The Motifs of Pan’s Labyrinth

Previously, I’ve written articles about another of del Toro’s films, The Shape of Water, and touched on his adaptations of Mike Mignola’s Hellboy series. But I’ve never written about my favorite Guillermo del Toro story, Pan’s Labyrinth. I believe it’s the perfect combination of del Toro’s stylistic and literary motifs. Massively inspired by fairy tales and myths, Pan’s Labyrinth follows the story of Ofelia, a girl who moves to a remote military outpost with her pregnant mother to join her new army captain stepfather. Soon after her arrival, Ofelia discovers a secret about herself and so begins her adventure.

This film opens like many great fantasies do, with a story. The narrator explains there was an Underworld princess who longed to visit the Human world. However, when she came to the surface, the bright sunlight wiped her memory, and she died not knowing who she was. Her parents, the King and Queen opened entrances to the Underworld around the globe in case her reincarnation decided one day to return. But unlike many fairy tales, Pan’s Labyrinth isn’t set in faraway castles or distant lands long ago, but in Spain, 1944, during the beginnings of the Franco regime. Despite this being a fantasy film, much of it takes place in the world we know. Therefore, when Ofelia begins her story, there’s an element of real peril.

Ofelia spends much of the film alone. She is the only child present and must navigate a world run by adults as a pre-adolescent girl. Ofelia relies entirely on her own actions, with no help from friends, an animal sidekick, or elder guardian. From depending on her own decisions, Ofelia learns choices have consequences. To make things more difficult, Ofelia has no magical abilities. When she falls into peril, she can’t just wave a wand and escape. This might have been one of the first films where I was unsure the protagonist emerge unscathed.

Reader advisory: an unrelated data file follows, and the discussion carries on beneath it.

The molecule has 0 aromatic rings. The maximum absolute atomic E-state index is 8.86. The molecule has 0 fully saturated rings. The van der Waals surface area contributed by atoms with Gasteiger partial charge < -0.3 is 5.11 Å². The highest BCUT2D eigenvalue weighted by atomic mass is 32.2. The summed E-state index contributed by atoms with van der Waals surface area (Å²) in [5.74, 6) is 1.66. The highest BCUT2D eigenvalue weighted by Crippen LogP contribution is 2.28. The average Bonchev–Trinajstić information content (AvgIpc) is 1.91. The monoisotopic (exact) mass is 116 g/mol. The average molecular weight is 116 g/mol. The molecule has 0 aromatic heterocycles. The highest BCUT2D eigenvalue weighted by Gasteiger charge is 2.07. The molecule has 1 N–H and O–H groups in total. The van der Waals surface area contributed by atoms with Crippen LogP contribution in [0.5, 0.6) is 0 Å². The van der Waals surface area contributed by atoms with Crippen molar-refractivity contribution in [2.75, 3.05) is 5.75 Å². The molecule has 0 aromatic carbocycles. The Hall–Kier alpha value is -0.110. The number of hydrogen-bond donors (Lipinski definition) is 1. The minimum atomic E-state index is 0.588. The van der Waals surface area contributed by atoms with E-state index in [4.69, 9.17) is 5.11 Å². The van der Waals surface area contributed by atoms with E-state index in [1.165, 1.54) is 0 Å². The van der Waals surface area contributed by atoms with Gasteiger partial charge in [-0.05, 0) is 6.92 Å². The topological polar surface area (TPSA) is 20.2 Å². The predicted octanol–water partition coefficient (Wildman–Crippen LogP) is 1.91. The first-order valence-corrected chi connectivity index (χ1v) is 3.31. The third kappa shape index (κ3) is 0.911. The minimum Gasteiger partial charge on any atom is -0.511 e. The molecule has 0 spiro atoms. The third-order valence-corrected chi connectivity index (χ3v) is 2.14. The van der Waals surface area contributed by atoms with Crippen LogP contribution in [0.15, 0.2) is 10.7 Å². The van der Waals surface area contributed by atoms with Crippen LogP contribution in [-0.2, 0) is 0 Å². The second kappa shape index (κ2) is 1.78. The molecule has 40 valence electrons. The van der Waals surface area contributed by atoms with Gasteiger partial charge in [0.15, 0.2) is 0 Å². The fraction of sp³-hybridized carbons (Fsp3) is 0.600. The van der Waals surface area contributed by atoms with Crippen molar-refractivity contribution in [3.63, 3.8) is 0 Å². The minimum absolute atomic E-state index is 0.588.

At eleven years old, I was younger than the target audience (the film has a “15” rating in the UK). This was the first film I watched having a young protagonist, despite being made for adults. Previously, I believed that a child lead meant a children’s film, and an adult character meant an adult film. Pan’s Labyrinth took everything I knew about storytelling and shook my world. This lead to me discovering other films by del Toro and becoming a lifelong fan of his work.

Pan’s Labyrinth spent a long time in production, with del Toro jotting down ideas over a space of 20 years. His original idea was a story about a pregnant woman who falls in love with a faun, but this morphed into the tale of a girl with a pregnant mother. del Toro would later have a woman fall in love with a supernatural creature in The Shape of Water. It wouldn’t be a del Toro film without a dark atmosphere. With other directors it come across as being trite or “edgy”; luckily, del Toro has enough talent to make his aesthetics work. Despite fauns having a long history in mythology, his faun has several unique features. Instead of looking like a human, the faun has a grayish skin hue and elfish eyes. He looks as though he has emerged from the dense forest surrounding him. Perhaps this is where he has been waiting this whole time?

This film has many monsters, but those who have seen it know who is the greatest monster of them all. del Toro’s world uses both cold colored scenes (using palettes of blues, greens, and grays), alongside glorious metallic shades. The result does not clash hideously, but balance each other out. After all, how can you have darkness without light?

ABOUT THE AUTHOR: Scarlett Grant is a young graduate trying to step into the real world. When she’s not writing for Femnista, she’s focusing on her own blog: Thoughts in 500 Words. She is also an amateur history buff, with other interests in art, film, languages, music and writing.

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